Tomorrow, the Institute of Chartered Accountants in England and Wales launches a four-week, £230,000 billboard campaign. There will be a different poster every week and, a spokeswoman says, they will be "very humorous, real rib-ticklers."
The aim of the campaign will be twofold: first, to tell people not to use unqualified accountants ("anyone can set up and give the wrong advice on tax," the institute says); and second, to polish up the image of an uncertain profession.
The spokeswoman says people should think of accountants as "highly qualified, skilled business advisers", and claims that young people do indeed think of them primarily as being "experienced and highly paid". She points out that they have to have at least an upper second degree to be accepted by one of the Big Six chartered accountancy firms.
But, she concedes, the image problem persists. One hundred and sixty- two newspaper articles written in the past three years that mention accountants also contain the word "boring". This has much to do with another 27 articles that include both "accountant" and "Monty Python".
In 1971 the television series produced a sketch with some of the most durable negative public relations ever conceived.
Interviewer: "Our experts describe you as an appallingly dull fellow, unimaginative, spineless, easily dominated, no sense of humour, tedious company and irrepressibly dull and awful. And whereas in most professions these would be considered drawbacks, in accountancy they are a positive boon."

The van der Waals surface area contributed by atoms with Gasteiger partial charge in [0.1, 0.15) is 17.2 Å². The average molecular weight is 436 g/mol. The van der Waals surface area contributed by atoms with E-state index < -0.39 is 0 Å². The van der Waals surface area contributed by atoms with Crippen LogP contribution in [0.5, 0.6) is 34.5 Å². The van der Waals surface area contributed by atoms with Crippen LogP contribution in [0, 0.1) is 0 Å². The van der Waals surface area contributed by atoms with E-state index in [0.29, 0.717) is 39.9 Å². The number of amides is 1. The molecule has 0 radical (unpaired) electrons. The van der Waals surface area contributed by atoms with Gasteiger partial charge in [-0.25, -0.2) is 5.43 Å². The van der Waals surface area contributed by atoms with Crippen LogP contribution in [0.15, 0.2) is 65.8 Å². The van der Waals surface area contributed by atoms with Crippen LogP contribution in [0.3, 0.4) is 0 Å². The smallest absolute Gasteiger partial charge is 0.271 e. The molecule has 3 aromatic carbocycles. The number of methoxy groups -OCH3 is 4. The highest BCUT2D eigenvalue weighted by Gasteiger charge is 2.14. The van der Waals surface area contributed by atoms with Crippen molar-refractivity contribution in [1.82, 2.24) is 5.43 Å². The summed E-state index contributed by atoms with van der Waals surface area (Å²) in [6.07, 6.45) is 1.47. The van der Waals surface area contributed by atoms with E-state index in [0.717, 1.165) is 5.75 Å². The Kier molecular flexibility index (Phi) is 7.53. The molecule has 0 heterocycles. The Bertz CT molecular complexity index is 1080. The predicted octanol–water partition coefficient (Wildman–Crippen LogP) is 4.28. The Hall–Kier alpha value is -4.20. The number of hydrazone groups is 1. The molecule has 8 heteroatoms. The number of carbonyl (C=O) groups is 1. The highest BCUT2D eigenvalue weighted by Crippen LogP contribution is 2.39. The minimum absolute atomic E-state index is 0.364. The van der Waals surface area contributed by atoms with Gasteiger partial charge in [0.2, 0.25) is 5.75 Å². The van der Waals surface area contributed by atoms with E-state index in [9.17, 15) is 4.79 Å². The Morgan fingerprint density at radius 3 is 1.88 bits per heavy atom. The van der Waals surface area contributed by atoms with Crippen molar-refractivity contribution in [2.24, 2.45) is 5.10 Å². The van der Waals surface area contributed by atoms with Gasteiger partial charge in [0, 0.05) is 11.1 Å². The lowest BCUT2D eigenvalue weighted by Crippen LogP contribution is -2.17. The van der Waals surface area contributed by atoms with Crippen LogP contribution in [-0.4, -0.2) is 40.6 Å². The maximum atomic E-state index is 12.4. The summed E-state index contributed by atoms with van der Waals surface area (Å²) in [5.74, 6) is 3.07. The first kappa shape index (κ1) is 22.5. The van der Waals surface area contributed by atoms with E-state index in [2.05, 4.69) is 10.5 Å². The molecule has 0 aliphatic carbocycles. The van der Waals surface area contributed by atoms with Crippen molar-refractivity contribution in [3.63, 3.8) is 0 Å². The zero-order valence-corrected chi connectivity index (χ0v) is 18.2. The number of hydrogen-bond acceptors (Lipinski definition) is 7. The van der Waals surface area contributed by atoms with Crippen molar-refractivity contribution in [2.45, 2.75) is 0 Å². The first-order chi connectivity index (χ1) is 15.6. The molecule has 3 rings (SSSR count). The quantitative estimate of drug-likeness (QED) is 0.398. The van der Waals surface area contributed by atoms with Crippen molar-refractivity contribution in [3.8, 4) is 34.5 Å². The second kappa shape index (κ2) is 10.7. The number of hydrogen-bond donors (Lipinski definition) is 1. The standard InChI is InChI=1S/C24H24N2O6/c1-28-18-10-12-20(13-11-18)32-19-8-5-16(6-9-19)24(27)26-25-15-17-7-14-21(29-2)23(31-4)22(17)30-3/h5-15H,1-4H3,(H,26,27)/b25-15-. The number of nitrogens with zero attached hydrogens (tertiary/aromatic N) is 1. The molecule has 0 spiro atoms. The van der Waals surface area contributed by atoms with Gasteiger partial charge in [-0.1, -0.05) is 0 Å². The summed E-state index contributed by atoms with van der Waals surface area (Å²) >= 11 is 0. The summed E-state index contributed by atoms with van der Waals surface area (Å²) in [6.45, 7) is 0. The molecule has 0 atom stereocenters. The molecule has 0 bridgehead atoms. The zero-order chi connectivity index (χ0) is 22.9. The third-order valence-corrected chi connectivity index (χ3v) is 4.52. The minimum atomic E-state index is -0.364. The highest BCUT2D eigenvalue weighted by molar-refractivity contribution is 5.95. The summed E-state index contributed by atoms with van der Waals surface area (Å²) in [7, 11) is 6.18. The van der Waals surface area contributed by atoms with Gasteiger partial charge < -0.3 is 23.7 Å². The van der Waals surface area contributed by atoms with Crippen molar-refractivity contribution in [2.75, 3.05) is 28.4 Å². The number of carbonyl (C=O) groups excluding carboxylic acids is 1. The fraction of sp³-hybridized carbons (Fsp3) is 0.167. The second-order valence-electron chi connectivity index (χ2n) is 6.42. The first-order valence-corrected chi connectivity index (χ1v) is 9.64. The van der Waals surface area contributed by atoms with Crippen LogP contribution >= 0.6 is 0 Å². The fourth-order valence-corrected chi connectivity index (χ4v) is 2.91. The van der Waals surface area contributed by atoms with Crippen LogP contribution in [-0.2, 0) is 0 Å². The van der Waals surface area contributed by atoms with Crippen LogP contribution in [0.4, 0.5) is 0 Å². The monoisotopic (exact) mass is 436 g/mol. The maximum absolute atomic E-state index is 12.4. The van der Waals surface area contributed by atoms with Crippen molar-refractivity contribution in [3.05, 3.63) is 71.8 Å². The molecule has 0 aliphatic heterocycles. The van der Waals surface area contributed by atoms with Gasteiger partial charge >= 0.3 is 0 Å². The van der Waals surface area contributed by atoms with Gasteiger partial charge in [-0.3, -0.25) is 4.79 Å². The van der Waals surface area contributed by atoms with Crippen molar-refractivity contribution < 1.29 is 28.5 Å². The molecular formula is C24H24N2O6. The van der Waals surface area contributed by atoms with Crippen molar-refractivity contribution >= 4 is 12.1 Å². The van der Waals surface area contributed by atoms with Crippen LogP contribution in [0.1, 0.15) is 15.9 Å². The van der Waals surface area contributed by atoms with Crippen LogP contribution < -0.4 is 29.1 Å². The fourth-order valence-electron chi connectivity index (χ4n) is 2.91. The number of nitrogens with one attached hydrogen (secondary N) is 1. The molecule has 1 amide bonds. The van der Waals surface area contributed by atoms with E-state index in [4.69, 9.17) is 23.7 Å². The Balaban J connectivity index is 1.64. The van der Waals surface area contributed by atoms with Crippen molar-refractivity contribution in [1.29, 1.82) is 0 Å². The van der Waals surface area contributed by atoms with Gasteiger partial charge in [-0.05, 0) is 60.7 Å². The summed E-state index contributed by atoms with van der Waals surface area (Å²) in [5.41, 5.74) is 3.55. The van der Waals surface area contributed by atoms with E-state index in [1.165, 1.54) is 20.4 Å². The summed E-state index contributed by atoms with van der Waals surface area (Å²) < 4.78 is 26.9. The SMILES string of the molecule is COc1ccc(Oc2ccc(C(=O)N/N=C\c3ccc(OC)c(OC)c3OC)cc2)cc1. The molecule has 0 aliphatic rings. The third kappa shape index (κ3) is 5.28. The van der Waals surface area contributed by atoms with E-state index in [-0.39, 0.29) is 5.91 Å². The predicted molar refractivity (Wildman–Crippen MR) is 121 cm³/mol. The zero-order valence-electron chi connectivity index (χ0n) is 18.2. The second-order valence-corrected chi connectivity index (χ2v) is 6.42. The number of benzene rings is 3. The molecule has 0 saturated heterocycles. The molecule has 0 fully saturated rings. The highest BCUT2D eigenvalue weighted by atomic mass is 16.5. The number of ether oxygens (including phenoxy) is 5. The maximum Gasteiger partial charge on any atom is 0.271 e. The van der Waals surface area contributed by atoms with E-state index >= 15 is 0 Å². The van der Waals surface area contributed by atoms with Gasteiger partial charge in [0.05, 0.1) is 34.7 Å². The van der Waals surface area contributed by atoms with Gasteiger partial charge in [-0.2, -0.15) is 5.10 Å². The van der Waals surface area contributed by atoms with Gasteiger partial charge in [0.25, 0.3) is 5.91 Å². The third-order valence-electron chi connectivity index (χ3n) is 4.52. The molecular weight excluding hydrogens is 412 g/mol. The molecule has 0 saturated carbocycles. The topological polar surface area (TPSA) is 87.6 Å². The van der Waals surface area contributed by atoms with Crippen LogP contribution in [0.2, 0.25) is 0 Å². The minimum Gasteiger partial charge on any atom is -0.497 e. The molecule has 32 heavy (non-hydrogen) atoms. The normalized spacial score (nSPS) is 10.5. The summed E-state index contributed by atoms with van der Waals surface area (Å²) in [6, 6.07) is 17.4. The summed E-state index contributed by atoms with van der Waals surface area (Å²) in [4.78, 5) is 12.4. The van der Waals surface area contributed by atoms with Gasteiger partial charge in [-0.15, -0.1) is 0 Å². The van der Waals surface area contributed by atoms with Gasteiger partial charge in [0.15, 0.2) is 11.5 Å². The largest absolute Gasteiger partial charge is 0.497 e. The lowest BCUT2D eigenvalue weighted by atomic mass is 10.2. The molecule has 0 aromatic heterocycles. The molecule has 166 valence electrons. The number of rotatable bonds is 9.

Twenty-four years on, the mud sticks. "They are still very worried about their image," an observer says. "They are always talking about Monty Python."
Two years ago the institute handed out information packs to schoolchildren that contained a psychedelic poster with the slogan, "As colourful as your imagination... chartered accountants aren't as predictable as you think."
But it did not stop the bad PR. A 1992 poll revealed that the place most accountants wanted to live was Milton Keynes.
In the same year Lindi St Clair (aka Miss Whiplash) said that 30 per cent of her clients were accountants. "They are all much the same," she said. "Grey, boring men with secret kinks and fantasies." To their credit, it was the suits themselves who published this comment, in the journal of the London Society of Chartered Accountants.
Accountants now have their own dating agency to provide a more straightforward service. "We do have this image of being dull, lifeless and boring," says Paul George, who set up Prolink.
But in the end they have the last laugh. A battle has broken out among the Big Six to lure the best graduates. The starting rate rose from £14,250 in September 1993 to £17,000 in 1994, and Coopers & Lybrand is offering a £2,000 interest-free loan to help them clear student debts.
The observer believes there may be a subtext to the poster campaign. There are six accountancy bodies in the UK, and the Chartered Institute has been trying to bring them together. It might help, he says, if it gives itself a high public image.
However, chartered, management and certified accountants all do different exams, and there is great rivalry between them. "The certifieds hate the chartereds and the Scots regard the English as inferior, because they say it is only English accountants who get into trouble," he says.